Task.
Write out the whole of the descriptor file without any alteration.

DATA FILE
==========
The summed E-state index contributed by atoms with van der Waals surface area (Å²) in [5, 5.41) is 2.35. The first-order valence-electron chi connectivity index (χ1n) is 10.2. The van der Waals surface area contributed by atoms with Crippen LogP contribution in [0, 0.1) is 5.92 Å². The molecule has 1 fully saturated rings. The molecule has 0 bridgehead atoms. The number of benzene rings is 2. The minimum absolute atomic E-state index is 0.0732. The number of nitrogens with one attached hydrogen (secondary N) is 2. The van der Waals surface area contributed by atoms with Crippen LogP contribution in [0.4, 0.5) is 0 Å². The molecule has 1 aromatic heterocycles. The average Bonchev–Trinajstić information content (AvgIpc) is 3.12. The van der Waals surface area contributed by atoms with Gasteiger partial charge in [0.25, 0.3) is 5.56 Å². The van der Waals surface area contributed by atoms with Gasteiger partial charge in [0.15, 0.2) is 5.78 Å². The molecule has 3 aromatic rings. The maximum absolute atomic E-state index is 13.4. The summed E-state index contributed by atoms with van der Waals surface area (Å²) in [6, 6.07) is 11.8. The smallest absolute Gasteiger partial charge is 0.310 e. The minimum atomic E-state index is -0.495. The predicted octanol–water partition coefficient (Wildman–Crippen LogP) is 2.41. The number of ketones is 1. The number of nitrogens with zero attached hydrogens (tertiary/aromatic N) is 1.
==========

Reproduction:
The summed E-state index contributed by atoms with van der Waals surface area (Å²) in [5, 5.41) is 2.35. The first-order valence-electron chi connectivity index (χ1n) is 10.2. The van der Waals surface area contributed by atoms with Crippen LogP contribution in [0, 0.1) is 5.92 Å². The molecule has 1 fully saturated rings. The molecule has 0 bridgehead atoms. The number of benzene rings is 2. The minimum absolute atomic E-state index is 0.0732. The number of nitrogens with one attached hydrogen (secondary N) is 2. The van der Waals surface area contributed by atoms with Crippen LogP contribution in [0.4, 0.5) is 0 Å². The molecule has 1 aromatic heterocycles. The average Bonchev–Trinajstić information content (AvgIpc) is 3.12. The van der Waals surface area contributed by atoms with Gasteiger partial charge in [0.25, 0.3) is 5.56 Å². The van der Waals surface area contributed by atoms with Gasteiger partial charge in [0.15, 0.2) is 5.78 Å². The molecule has 3 aromatic rings. The maximum absolute atomic E-state index is 13.4. The summed E-state index contributed by atoms with van der Waals surface area (Å²) in [6, 6.07) is 11.8. The smallest absolute Gasteiger partial charge is 0.310 e. The minimum atomic E-state index is -0.495. The predicted octanol–water partition coefficient (Wildman–Crippen LogP) is 2.41. The number of ketones is 1. The number of nitrogens with zero attached hydrogens (tertiary/aromatic N) is 1.